Can someone confirm that the design of Haiku does NOT support the concept of a general usb device driver as is typically found in Linux or MS Windows?
I gather from looking at the documentation that Haiku is oriented fully in the direction of application program being its own USB device driver and only talking to its device through calls to the USB sub-system rather than opening something like “/dev/usb/mydevice” and making blocking IO requests to a usb device through a provided device driver.
If Haiku does support general device drives, then can someone in the developer community point me to a representative example?
Haiku has devices like that… but they may or may not be what you want?
I think you’d have to add support in haiku for the various subsystems of which only mass storage really has much support at all. There is some inital support for UVC and sound devices and maybe a special driver for a wimax card IIRC.
There is also a decent libusb port which probably needs a bit more work on USB 3.0 support https://www.haiku-os.org/tags/libusb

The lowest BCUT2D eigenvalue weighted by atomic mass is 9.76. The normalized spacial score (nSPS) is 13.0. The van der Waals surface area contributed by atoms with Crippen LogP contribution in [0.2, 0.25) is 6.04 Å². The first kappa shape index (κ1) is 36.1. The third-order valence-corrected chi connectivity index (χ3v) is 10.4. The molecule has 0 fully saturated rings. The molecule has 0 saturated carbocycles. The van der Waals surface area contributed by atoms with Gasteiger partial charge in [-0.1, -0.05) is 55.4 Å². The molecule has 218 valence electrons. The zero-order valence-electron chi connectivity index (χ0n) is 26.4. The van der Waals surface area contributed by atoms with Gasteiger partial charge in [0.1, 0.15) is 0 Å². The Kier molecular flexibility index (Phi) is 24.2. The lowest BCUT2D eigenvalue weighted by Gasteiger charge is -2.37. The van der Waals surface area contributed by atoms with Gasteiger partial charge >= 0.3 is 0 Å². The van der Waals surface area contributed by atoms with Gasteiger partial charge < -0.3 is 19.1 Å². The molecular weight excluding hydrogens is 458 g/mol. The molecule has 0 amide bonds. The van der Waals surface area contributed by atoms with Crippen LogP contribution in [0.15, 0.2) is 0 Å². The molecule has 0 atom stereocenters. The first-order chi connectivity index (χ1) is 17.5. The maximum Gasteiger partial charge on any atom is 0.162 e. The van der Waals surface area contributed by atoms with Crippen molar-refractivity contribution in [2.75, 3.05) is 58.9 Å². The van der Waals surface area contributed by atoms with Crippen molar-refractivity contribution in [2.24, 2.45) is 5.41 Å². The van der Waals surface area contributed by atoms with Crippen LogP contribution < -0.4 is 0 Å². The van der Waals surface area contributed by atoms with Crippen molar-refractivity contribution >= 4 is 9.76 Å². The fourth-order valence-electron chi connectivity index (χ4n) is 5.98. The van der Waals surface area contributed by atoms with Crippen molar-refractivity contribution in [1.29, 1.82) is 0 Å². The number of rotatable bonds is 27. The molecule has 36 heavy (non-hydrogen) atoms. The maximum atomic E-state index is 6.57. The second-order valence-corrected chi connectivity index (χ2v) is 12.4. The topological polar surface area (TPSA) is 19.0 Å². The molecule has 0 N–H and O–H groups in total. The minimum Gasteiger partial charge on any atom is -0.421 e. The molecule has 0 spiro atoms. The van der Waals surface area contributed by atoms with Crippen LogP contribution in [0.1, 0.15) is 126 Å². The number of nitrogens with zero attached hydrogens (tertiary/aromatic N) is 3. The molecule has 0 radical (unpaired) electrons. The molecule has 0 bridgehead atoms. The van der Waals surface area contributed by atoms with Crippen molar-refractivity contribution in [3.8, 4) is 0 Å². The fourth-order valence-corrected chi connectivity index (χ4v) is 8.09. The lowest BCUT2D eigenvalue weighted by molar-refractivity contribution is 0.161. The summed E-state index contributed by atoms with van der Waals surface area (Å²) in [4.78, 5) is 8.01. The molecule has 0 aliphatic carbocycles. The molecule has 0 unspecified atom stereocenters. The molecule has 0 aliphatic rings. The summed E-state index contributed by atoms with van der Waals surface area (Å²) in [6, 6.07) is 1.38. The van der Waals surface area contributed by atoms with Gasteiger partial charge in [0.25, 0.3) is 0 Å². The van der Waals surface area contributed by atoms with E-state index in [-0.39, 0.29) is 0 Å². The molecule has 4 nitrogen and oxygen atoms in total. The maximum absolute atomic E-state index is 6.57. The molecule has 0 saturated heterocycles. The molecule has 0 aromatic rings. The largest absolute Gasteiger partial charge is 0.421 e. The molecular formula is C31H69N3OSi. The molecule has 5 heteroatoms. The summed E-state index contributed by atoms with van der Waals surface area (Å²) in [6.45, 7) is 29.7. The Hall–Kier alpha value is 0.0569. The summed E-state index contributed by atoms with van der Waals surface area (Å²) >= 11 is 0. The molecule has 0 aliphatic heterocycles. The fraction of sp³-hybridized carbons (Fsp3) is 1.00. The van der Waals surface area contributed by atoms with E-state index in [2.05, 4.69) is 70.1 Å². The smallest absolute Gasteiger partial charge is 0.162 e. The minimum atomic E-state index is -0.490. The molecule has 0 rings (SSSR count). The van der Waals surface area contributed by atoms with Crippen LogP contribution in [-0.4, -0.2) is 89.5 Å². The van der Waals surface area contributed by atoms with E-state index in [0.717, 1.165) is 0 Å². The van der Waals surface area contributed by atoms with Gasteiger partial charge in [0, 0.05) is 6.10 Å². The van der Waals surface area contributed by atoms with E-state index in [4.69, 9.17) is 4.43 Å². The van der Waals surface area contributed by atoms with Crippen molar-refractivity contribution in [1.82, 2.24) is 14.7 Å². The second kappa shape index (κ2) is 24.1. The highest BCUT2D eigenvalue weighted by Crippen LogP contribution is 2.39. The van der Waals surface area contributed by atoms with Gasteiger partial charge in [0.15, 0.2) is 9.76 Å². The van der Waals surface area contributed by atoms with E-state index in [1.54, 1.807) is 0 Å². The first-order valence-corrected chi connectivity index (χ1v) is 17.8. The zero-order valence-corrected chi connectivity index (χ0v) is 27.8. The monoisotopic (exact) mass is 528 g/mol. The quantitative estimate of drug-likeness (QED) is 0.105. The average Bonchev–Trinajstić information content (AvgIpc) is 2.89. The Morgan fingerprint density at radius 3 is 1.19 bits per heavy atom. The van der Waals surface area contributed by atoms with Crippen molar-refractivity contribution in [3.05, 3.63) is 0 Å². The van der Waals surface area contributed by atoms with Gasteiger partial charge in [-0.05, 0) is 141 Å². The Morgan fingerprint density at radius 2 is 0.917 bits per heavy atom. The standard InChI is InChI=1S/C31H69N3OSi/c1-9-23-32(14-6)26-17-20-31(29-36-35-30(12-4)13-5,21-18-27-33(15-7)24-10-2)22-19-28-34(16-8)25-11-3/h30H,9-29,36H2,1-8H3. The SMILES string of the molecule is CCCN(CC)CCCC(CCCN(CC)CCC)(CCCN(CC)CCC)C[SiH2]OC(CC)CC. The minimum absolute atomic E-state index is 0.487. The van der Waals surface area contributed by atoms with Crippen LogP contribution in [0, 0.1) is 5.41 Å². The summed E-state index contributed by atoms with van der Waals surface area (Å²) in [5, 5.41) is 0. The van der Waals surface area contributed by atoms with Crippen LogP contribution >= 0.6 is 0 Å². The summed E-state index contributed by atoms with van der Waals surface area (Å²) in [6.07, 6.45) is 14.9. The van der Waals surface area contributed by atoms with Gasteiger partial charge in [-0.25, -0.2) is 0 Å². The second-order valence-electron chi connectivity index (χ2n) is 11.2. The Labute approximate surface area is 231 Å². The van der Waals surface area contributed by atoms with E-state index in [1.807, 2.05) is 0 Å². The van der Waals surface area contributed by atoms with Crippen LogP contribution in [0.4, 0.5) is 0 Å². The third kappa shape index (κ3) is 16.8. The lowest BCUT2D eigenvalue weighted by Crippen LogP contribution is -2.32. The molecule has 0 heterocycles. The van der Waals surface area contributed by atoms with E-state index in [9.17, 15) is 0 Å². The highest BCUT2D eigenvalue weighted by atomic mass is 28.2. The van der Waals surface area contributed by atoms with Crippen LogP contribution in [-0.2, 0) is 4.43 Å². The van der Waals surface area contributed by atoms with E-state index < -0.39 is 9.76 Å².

The USB Kit which is documented in the Haiku Book is similar in bothdesign and goal to libusb. It is not a complete replacement for standard device drivers, which we also have. However, the driver APIs are not as well documented as the application-side ones, which is why the USB Kit is more visible.
One difference with Linux is that our drivers tend to handle a whole class of devices, rather than a single one. For example, we have a single usb_serial driver for FTDI, Prolific, Silicon Labs and standard USB CDC devices. Linux has four different drivers.
All drivers in Haiku are located in src/add-ons/kernel/drivers. You can look at audio/usb, disk/usb, input/usb_hid, midi/usb_midi, network/usb_asix, network/usb_davicom, network/usb_ecm, ports/usb_serial, printer/usb, and video/usb_vision.
The usb_midi, usb_serial and the network ones are rather simple and standard examples, and not too hard to understand. I don't know the others, so I can't comment on them.